Afghan Pamir Airways plane wreckage spotted

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Afghan policemen gather near the area where a plane is believed to have crashed, on May 17, 2010
Image caption,
Afghan police have been assisting in the search

Afghan and Nato search teams have located the wreckage of a passenger plane which crashed between Kunduz and Kabul on Monday, officials say.

A Nato statement said the Pamir Airways crash site was found in the mountainous Shakardara district, north of the Afghan capital, Kabul.

The search had been hampered by poor weather and difficult terrain.

But a recovery operation is being planned by Afghan and Nato authorities.

The flight had more than 40 people on board, including six foreigners. It is still not clear what caused the crash.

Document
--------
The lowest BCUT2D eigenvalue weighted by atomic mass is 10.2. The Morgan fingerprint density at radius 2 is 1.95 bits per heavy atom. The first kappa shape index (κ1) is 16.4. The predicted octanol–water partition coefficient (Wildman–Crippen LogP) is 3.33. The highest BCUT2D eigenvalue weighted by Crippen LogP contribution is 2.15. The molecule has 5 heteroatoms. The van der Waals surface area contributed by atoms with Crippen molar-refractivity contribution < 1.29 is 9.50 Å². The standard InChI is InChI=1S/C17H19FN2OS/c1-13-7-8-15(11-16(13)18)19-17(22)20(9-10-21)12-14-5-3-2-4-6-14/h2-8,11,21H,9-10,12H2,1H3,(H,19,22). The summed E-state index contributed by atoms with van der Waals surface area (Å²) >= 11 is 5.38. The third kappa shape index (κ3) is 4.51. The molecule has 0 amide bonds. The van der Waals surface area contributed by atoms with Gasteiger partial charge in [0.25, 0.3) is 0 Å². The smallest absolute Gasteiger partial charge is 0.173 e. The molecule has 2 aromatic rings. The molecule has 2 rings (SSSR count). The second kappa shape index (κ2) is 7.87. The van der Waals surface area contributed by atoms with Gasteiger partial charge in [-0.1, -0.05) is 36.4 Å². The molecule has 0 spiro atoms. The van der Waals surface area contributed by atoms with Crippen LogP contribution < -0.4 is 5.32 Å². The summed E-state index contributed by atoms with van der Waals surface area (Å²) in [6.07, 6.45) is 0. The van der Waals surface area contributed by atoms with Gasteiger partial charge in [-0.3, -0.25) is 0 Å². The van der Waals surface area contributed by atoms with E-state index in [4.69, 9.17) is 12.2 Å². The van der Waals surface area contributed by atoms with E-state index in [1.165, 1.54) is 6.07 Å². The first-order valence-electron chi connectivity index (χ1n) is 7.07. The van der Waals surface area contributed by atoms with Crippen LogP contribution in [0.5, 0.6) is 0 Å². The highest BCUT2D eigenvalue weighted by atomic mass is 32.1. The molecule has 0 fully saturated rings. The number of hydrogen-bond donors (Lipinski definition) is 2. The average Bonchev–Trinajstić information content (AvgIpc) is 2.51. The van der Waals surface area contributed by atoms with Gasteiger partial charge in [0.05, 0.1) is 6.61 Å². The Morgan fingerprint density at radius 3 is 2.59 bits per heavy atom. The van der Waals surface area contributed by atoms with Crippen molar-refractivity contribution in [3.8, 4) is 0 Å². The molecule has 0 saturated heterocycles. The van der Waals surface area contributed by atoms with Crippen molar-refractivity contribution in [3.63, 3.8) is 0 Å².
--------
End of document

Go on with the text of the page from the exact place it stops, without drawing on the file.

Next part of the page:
The tail section of the plane had earlier been spotted during an aerial search and the plane was identified from the photographs taken, Ahmanullah Hameed the head of Pamir Airways told the BBC.

Officials were able to identify the plane's logo on the tail section.

On Wednesday, reports that a Nato helicopter had spotted the plane wreckage proved to be unfounded. An Isaf spokesman at the time said the search could go on for some time.

Dozens of Afghan police and locals have been scouring the rugged terrain of the Hindu Kush mountain range where the plane is believed to have crashed, particularly the Salang Pass area.

The Salang Pass is a major route through the Hindu Kush mountains connecting Kabul to the north of the country.

Pamir Airways is one of Afghanistan's private carriers and operates mainly domestic routes across the country.

In 2005 an Afghan airliner crashed in the Band-e-Ghazi area east of Kabul. More than 100 people were killed.